Significant line: “It’s well worth a listen for any Trekkie who hasn’t heard it, and while I don’t promise you’ll enjoy it as a piece of music, you might just crack a smile.”

Article #3:
Can we PLEASE stop calling things we don’t like “objectively” bad?

From the silly to the serious! I wrote this piece after getting sick to death of hearing so-called critics using the expression “objectively bad” to refer to things that they personally didn’t like. I’m not trying to nitpick or get mad about a technicality, but when I hear the word “objectively” used in the context of basically anything in media, and narrative choices in particular, I feel there’s a conscious attempt to try to shut down any counter-arguments. Media criticism is practically always subjective, not objective – no matter what anyone may claim.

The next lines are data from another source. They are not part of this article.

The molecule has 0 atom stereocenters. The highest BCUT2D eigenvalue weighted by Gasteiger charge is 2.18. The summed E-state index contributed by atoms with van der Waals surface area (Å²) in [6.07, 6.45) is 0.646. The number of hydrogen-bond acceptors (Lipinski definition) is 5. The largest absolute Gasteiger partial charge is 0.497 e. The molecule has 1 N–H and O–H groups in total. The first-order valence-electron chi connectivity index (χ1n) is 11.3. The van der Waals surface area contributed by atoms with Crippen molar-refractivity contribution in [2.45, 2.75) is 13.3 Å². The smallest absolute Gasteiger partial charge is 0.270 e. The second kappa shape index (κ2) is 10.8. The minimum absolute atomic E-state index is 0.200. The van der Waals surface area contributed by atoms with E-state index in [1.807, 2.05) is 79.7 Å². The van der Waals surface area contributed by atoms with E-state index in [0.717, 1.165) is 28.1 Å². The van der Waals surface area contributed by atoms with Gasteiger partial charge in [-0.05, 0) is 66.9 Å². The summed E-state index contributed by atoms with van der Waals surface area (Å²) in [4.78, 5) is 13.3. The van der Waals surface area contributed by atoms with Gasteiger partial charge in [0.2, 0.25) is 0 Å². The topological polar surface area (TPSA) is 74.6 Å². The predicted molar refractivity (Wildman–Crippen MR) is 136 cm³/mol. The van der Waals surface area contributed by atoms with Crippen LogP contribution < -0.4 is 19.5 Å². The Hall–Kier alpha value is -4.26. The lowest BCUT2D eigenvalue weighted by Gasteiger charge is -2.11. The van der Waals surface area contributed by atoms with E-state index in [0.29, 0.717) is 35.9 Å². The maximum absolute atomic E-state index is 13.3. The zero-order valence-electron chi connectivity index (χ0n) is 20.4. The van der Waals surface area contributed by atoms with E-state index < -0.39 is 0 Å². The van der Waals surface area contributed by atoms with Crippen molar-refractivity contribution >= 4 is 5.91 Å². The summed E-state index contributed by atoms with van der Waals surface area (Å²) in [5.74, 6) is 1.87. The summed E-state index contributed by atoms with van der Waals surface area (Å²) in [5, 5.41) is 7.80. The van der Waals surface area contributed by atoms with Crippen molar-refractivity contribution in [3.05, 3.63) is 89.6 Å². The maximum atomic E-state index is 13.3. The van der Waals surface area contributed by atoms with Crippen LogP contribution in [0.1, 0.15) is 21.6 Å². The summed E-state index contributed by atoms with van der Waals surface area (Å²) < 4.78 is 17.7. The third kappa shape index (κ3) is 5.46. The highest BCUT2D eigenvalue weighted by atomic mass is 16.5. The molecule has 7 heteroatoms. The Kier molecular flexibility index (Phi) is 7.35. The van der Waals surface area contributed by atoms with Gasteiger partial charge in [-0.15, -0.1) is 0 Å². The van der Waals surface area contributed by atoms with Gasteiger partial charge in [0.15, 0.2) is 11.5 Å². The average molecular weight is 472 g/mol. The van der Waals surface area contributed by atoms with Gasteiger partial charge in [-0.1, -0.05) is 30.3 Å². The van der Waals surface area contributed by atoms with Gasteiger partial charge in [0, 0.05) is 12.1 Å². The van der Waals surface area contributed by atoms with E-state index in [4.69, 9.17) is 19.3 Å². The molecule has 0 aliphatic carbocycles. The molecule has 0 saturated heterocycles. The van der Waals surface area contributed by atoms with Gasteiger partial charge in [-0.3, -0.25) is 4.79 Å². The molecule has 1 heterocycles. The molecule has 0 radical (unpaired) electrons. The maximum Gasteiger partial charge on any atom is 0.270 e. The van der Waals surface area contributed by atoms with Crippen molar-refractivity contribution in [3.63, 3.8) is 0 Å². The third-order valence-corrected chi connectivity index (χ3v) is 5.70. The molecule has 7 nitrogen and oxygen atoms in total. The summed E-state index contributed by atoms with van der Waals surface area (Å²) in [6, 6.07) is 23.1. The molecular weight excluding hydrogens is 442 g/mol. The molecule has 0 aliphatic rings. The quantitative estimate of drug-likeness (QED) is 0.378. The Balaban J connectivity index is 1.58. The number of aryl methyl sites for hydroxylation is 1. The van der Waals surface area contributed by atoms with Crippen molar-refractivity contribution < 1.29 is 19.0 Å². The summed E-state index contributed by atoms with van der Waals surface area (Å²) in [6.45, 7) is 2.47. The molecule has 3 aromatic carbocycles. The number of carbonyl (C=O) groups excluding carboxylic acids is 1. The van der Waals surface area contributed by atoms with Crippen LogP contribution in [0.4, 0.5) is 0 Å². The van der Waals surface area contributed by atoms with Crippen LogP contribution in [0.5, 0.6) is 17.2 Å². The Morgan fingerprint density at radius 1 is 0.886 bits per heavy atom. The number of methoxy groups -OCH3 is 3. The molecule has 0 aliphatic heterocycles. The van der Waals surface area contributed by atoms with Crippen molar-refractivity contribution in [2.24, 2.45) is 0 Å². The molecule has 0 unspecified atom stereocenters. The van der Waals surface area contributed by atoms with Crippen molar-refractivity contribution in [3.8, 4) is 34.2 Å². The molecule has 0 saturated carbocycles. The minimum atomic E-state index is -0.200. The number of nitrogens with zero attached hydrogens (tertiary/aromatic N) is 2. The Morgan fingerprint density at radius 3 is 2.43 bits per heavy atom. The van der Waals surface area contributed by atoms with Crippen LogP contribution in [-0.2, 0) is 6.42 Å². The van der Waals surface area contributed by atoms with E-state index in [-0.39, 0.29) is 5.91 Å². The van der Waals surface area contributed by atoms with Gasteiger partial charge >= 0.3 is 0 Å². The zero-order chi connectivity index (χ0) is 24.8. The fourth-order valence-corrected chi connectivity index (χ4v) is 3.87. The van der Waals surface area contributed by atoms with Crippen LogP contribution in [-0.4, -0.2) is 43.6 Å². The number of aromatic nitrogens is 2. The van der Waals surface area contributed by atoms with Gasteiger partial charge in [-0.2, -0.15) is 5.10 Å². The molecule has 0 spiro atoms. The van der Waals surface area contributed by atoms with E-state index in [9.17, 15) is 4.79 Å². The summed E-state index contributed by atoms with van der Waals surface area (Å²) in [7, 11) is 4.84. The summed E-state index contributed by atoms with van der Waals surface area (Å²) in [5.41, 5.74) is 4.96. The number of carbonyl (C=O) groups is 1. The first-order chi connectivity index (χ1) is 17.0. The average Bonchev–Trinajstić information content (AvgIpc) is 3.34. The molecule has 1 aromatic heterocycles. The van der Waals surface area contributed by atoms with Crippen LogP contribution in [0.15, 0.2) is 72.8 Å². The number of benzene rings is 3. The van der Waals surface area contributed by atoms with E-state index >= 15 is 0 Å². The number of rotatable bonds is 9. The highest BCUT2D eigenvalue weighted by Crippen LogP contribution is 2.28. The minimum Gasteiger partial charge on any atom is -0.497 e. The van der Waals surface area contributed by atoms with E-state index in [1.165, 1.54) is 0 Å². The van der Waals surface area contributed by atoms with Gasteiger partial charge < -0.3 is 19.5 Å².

There is no such thing as a film, video game, or TV programme that is “objectively” bad – nor “objectively” anything else. There are certainly works of entertainment that don’t follow established rules or precedent, but in every case opinions will vary from person to person. There are myriad examples of works of fiction that I personally hate that I know other people adore. Neither opinion is “objective” – and that’s that.

Significant line: “It’s got to a point where it’s been proclaimed so often that any time I see or hear the phrase “objectively bad,” I stop reading or listening. Any critic making such a statement has lost my respect and lost the argument.”

Article #2:
Five things to watch at New Year (instead of fireworks)